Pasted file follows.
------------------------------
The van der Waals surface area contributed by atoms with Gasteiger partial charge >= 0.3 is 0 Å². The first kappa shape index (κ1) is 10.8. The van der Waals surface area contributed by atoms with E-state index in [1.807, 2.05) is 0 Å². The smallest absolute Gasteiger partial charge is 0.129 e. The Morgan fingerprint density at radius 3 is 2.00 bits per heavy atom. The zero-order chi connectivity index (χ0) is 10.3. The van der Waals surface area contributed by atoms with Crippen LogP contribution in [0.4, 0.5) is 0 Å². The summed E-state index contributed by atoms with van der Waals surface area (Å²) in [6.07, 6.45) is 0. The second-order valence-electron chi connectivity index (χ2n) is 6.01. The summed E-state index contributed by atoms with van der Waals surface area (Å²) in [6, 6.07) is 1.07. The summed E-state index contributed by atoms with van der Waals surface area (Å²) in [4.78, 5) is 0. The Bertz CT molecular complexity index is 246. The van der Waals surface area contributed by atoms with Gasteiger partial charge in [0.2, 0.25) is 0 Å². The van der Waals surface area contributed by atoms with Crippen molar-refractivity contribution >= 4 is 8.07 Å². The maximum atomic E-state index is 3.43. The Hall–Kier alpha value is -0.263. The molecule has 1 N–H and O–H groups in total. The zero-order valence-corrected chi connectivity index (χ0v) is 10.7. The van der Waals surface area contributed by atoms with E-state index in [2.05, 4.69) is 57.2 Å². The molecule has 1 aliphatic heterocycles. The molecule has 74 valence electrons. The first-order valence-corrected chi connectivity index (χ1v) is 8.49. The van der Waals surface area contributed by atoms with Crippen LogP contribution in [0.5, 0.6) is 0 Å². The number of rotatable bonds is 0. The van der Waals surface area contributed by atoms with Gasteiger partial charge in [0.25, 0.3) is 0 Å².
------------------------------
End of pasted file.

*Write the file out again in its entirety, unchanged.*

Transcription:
The van der Waals surface area contributed by atoms with Gasteiger partial charge >= 0.3 is 0 Å². The first kappa shape index (κ1) is 10.8. The van der Waals surface area contributed by atoms with E-state index in [1.807, 2.05) is 0 Å². The smallest absolute Gasteiger partial charge is 0.129 e. The Morgan fingerprint density at radius 3 is 2.00 bits per heavy atom. The zero-order chi connectivity index (χ0) is 10.3. The van der Waals surface area contributed by atoms with Crippen LogP contribution in [0.4, 0.5) is 0 Å². The summed E-state index contributed by atoms with van der Waals surface area (Å²) in [6.07, 6.45) is 0. The second-order valence-electron chi connectivity index (χ2n) is 6.01. The summed E-state index contributed by atoms with van der Waals surface area (Å²) in [6, 6.07) is 1.07. The summed E-state index contributed by atoms with van der Waals surface area (Å²) in [4.78, 5) is 0. The Bertz CT molecular complexity index is 246. The van der Waals surface area contributed by atoms with Gasteiger partial charge in [0.2, 0.25) is 0 Å². The van der Waals surface area contributed by atoms with Crippen molar-refractivity contribution >= 4 is 8.07 Å². The maximum atomic E-state index is 3.43. The Hall–Kier alpha value is -0.263. The molecule has 1 N–H and O–H groups in total. The zero-order valence-corrected chi connectivity index (χ0v) is 10.7. The van der Waals surface area contributed by atoms with E-state index in [2.05, 4.69) is 57.2 Å². The molecule has 1 aliphatic heterocycles. The molecule has 74 valence electrons. The first-order valence-corrected chi connectivity index (χ1v) is 8.49. The van der Waals surface area contributed by atoms with Crippen LogP contribution in [0.5, 0.6) is 0 Å². The number of rotatable bonds is 0. The van der Waals surface area contributed by atoms with Gasteiger partial charge in [0.25, 0.3) is 0 Å².